Posted on Thursday, June 26th, 2014 by Peter Sciretta
One of my favorite movie of the year is Richard Linklater‘s Boyhood, which tells the story of a young boy’s childhood from age 5 to age 18. You’ve probably also heard that the movie was filmed over the course of 12 years using the same actors. Its not a gimmick, but a remarkable cinematic achievement. But one wonders, how was such a film produced and how much did it cost? Learn the Boyhood budget after the jump.
While the film was shot over short periods from 2002 to 2013 (nearly a 12 years span), production also included a year of pre-production and two years of post-production. The film production employed a crew of 400 over that time. Variety reports that IFC gave Boyhood a financial commitment of $200,000 per year — the total Boyhood budget is roughly $2.4 million. According to the trade:
Defying the norms of filmmaking at either the studio or indie level, Linklater and his crew worked for years with no release date in mind, no obligation to show their footage to executives, and certainly no orders to whittle down their two-hour, 42-minute final cut to satisfy a Harvey Weinstein-style overlord.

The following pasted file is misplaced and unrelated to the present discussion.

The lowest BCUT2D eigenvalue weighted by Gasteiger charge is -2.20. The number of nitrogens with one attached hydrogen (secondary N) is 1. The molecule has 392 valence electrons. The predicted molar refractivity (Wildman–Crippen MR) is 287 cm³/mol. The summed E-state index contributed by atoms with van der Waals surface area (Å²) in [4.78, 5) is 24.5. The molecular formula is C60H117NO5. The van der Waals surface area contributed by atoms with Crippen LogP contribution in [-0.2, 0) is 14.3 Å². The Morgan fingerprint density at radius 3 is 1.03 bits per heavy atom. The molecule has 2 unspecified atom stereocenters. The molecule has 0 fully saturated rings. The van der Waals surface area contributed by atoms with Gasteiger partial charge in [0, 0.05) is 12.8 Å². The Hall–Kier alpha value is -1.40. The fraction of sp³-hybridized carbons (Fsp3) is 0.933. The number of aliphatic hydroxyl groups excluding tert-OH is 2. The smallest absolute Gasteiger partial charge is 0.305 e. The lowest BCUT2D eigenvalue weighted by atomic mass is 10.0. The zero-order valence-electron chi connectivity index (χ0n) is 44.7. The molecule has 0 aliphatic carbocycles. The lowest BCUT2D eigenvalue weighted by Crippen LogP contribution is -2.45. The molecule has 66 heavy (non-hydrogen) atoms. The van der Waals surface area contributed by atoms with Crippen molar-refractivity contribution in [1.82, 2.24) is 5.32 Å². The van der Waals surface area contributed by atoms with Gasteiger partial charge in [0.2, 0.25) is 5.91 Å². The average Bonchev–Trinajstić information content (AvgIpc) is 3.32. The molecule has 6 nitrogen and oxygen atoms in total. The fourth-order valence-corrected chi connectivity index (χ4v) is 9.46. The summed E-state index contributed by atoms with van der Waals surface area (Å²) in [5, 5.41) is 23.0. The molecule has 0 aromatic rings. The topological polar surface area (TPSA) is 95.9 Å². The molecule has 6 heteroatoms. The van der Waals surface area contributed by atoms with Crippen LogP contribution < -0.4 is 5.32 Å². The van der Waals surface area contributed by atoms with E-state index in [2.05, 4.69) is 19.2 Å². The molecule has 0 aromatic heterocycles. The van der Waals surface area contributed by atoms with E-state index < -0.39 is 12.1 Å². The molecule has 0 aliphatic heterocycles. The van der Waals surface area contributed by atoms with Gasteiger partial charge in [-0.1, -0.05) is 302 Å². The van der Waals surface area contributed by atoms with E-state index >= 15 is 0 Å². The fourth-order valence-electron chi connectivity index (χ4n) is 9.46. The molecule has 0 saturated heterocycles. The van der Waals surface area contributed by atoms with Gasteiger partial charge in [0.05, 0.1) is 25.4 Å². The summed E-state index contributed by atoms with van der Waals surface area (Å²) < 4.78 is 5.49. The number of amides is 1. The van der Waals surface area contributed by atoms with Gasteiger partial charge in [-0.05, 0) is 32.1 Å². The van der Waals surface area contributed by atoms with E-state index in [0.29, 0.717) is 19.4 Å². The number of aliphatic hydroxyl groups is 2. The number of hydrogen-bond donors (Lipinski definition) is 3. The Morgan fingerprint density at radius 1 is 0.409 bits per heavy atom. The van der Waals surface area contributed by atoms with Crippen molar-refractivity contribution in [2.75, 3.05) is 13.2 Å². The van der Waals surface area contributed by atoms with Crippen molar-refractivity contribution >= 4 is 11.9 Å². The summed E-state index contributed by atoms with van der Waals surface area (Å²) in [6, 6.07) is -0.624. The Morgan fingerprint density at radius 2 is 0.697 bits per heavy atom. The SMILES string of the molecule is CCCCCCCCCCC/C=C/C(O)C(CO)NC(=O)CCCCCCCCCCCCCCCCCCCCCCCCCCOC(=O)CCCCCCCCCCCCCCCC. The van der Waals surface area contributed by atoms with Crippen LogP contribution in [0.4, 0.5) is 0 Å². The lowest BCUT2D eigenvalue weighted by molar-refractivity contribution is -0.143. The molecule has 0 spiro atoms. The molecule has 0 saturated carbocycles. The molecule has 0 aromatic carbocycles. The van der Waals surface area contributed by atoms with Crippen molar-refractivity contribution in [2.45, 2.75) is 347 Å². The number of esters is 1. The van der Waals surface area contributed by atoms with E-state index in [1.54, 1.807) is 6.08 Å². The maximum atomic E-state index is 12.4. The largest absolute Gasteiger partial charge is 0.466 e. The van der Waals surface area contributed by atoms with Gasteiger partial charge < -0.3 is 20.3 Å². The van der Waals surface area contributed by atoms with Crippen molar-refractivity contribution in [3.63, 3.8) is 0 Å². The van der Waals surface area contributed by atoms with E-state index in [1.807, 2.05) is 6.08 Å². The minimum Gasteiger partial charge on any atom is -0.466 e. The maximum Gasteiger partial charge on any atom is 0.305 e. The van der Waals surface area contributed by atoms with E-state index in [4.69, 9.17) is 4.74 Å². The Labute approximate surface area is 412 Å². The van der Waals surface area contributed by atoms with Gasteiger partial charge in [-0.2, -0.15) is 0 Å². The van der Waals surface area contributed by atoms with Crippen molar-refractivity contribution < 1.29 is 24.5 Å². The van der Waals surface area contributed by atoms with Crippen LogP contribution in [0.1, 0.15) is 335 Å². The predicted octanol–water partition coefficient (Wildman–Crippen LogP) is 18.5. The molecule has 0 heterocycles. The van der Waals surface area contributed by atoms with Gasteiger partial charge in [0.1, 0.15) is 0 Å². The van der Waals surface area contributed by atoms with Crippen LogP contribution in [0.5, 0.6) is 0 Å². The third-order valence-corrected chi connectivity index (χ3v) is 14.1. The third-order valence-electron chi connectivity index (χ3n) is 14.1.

The completed film ended up running 164 minutes, comprised of a whopping 143 scenes.
At the center of the story is Mason (Ellar Salmon), who with his sister Samantha (Lorelei Linklater), makes the journey from childhood to adulthood. As the film begins, we see that they are living with their single mother (Patricia Arquette) and that their father (Ethan Hawke) has long since left the family. The film takes us through their evolving relationship with their mother and father over many years, moves, and life changes. You can read more about the film in my Sundance reaction/review, along with a video blog.